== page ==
123,581 research outputs found

    The Effects of Combined Movement and Storytelling Intervention on Motor Skills in South Asian and White Children Aged 5–6 Years Living in the United Kingdom

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    Early motor development has an important role in promoting physical activity (PA) during childhood and across the lifespan. Children from South Asian backgrounds are less active and have poorer motor skills, thus identifying the need for early motor skill instruction. This study examines the effect of a movement and storytelling intervention on South Asian children’s motor skills. Following ethics approval and consent, 39 children (46% South Asian) participated in a 12-week movement and storytelling intervention. Pre and post, seven motor skills (run, jump, throw, catch, stationary dribble, roll, and kick) were assessed using Children’s Activity and Movement in Preschool Study protocol. At baseline, South Asian children had poorer performance of motor skills. Following the intervention, all children improved their motor skills, with a bigger improvement observed for South Asian children. Early intervention provided remedial benefits to delays in motor skills and narrowed the motor skills gap in ethnic groups

    Humanoid Motion Description Language

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    In this paper we propose a description language for specifying motions for humanoid robots and for allowing humanoid robots to acquire motor skills. Locomotion greatly increases our ability to interact with our environments, which in turn increases our mental abilities. This principle also applies to humanoid robots. However, there are great difficulties to specify humanoid motions and to represent motor skills, which in most cases require four-dimensional space representations. We propose a representation framework that includes the following attributes: motion description layers, egocentric reference system, progressive quantized refinement, and automatic constraint satisfaction. We also outline strategies for acquiring new motor skills by learning from trial and error, macro approach, and programming. Then, we outline the development of a new humanoid motion description language called Cybele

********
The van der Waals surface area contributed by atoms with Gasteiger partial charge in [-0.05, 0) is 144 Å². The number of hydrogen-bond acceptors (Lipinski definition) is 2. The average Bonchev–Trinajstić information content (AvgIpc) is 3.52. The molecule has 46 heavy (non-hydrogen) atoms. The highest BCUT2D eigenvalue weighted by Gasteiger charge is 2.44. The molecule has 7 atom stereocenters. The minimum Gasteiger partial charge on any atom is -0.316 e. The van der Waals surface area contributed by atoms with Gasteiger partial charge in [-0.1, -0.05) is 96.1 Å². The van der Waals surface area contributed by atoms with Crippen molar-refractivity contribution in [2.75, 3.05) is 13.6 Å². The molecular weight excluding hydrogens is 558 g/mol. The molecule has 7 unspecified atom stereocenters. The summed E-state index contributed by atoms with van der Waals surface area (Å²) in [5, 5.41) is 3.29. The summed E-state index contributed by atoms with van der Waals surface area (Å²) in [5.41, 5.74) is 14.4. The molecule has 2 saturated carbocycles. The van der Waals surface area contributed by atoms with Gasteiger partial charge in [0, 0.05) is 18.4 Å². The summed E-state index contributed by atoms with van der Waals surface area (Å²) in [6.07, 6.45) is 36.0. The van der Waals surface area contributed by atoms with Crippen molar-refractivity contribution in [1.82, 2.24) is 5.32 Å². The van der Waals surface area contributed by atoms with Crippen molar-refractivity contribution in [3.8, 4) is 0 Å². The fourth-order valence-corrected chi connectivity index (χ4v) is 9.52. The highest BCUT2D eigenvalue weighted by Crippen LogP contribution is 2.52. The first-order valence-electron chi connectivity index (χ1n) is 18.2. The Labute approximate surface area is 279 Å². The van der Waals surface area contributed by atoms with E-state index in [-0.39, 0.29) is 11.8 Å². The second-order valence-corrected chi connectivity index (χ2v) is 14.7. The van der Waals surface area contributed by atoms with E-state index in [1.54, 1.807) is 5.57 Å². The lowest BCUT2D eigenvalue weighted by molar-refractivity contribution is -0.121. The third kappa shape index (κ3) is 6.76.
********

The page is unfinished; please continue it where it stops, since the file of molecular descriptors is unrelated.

Motor skill delays in pre-school children with leukemia one year after treatment: Hematopoietic stem cell transplantation therapy as an important risk factor

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    CNS-directed therapies for the treatment of leukemia can adversely affect the acquisition of new skills, such as reading/writing and math. Two years after the end of treatments, children show gross and fine motor skill delays that may persist even when patients are considered healed. The goal of the present study was to assess motor skills difficulties in pre-school children with leukemia one year after treatment. Particular attention has been paid to those patients who had undergone Hematopoietic Stem Cell Transplantation (HSCT) and to the relationship between motor delays and age bands. Participants were 60 children (median age of 5; inter quartile range: 3.07-5.76), including 31 females and 29 males, 91.7% of them were affected by acute lymphoblastic leukemia (ALL), and 8.3% by acute myeloid leukemia (AML). Five children had undergone HCST. Parents were interviewed by Vineland Adaptive Behavior Scales (VABS) on children\u2019s motor skills and filled in the Italian Temperament Questionnaire (QUIT). VABS\u2019s total scores were converted into equivalent mental age scores (EMA). A score difference of at least three months between current age and equivalent mental age was considered a developmental delay. Non-parametric analyses were run to understand if HSCT treatment and a specific age band influence children\u2019s motor skills. Significant delays were found in global motor skills (56.7%) as well as in fine and gross motor domains. Mann Whitney U tests showed that children with HSCT were reported to have lower gross motor mean ranks (U = 62; p=0.004; Mean rank =15.40) than peers without HSCT (Mean rank = 31.87) and lower mean rank values on motor temperament scale (U = 9; p = 0.003; HSCT Mean rank = 4.75 versus no HSCT Mean rank = 27.81). Kruskal Wallis\u2019 tests identified the high risk treatment showing that HSCT experience negatively impacted the motor skills and temperamental motor activity of pre-school children one year after the diagnosis of leukemia

    Oral motor deficits in speech-impaired children with autism